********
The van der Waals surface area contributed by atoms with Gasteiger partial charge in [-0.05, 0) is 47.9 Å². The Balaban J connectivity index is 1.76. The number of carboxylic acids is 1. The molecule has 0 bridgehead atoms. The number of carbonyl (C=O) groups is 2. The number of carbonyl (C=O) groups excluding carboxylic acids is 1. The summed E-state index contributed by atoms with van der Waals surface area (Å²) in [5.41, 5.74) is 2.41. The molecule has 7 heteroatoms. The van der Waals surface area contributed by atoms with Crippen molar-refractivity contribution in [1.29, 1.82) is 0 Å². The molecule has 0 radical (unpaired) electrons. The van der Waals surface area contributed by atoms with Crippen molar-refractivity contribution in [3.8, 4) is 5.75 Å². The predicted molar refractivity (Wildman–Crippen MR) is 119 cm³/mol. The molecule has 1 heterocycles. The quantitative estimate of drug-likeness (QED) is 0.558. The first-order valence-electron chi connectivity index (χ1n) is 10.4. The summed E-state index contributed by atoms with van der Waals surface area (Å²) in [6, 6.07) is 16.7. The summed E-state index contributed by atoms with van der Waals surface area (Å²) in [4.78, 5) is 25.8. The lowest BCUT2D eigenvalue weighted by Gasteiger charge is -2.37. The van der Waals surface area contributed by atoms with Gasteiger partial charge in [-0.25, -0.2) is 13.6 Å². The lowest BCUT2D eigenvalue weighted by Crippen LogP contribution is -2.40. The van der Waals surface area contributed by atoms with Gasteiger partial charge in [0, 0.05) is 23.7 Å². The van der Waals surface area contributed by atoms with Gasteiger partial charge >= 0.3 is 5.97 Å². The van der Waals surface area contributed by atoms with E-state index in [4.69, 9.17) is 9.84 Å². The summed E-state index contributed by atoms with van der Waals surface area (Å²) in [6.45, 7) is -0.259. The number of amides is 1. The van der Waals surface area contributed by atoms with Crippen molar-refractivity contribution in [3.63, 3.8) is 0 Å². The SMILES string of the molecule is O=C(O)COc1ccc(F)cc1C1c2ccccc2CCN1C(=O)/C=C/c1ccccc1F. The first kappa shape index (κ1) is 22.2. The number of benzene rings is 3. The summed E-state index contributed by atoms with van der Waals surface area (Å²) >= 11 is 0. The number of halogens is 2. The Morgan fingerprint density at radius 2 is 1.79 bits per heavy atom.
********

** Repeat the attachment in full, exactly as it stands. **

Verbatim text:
The van der Waals surface area contributed by atoms with Gasteiger partial charge in [-0.05, 0) is 47.9 Å². The Balaban J connectivity index is 1.76. The number of carboxylic acids is 1. The molecule has 0 bridgehead atoms. The number of carbonyl (C=O) groups is 2. The number of carbonyl (C=O) groups excluding carboxylic acids is 1. The summed E-state index contributed by atoms with van der Waals surface area (Å²) in [5.41, 5.74) is 2.41. The molecule has 7 heteroatoms. The van der Waals surface area contributed by atoms with Crippen molar-refractivity contribution in [1.29, 1.82) is 0 Å². The molecule has 0 radical (unpaired) electrons. The van der Waals surface area contributed by atoms with Crippen molar-refractivity contribution in [3.8, 4) is 5.75 Å². The predicted molar refractivity (Wildman–Crippen MR) is 119 cm³/mol. The molecule has 1 heterocycles. The quantitative estimate of drug-likeness (QED) is 0.558. The first-order valence-electron chi connectivity index (χ1n) is 10.4. The summed E-state index contributed by atoms with van der Waals surface area (Å²) in [6, 6.07) is 16.7. The summed E-state index contributed by atoms with van der Waals surface area (Å²) in [4.78, 5) is 25.8. The lowest BCUT2D eigenvalue weighted by Gasteiger charge is -2.37. The van der Waals surface area contributed by atoms with Gasteiger partial charge in [-0.25, -0.2) is 13.6 Å². The lowest BCUT2D eigenvalue weighted by Crippen LogP contribution is -2.40. The van der Waals surface area contributed by atoms with Gasteiger partial charge in [0, 0.05) is 23.7 Å². The van der Waals surface area contributed by atoms with Gasteiger partial charge >= 0.3 is 5.97 Å². The van der Waals surface area contributed by atoms with E-state index in [4.69, 9.17) is 9.84 Å². The summed E-state index contributed by atoms with van der Waals surface area (Å²) in [6.45, 7) is -0.259. The number of amides is 1. The van der Waals surface area contributed by atoms with Crippen molar-refractivity contribution in [3.63, 3.8) is 0 Å². The SMILES string of the molecule is O=C(O)COc1ccc(F)cc1C1c2ccccc2CCN1C(=O)/C=C/c1ccccc1F. The first kappa shape index (κ1) is 22.2. The number of benzene rings is 3. The summed E-state index contributed by atoms with van der Waals surface area (Å²) >= 11 is 0. The number of halogens is 2. The Morgan fingerprint density at radius 2 is 1.79 bits per heavy atom.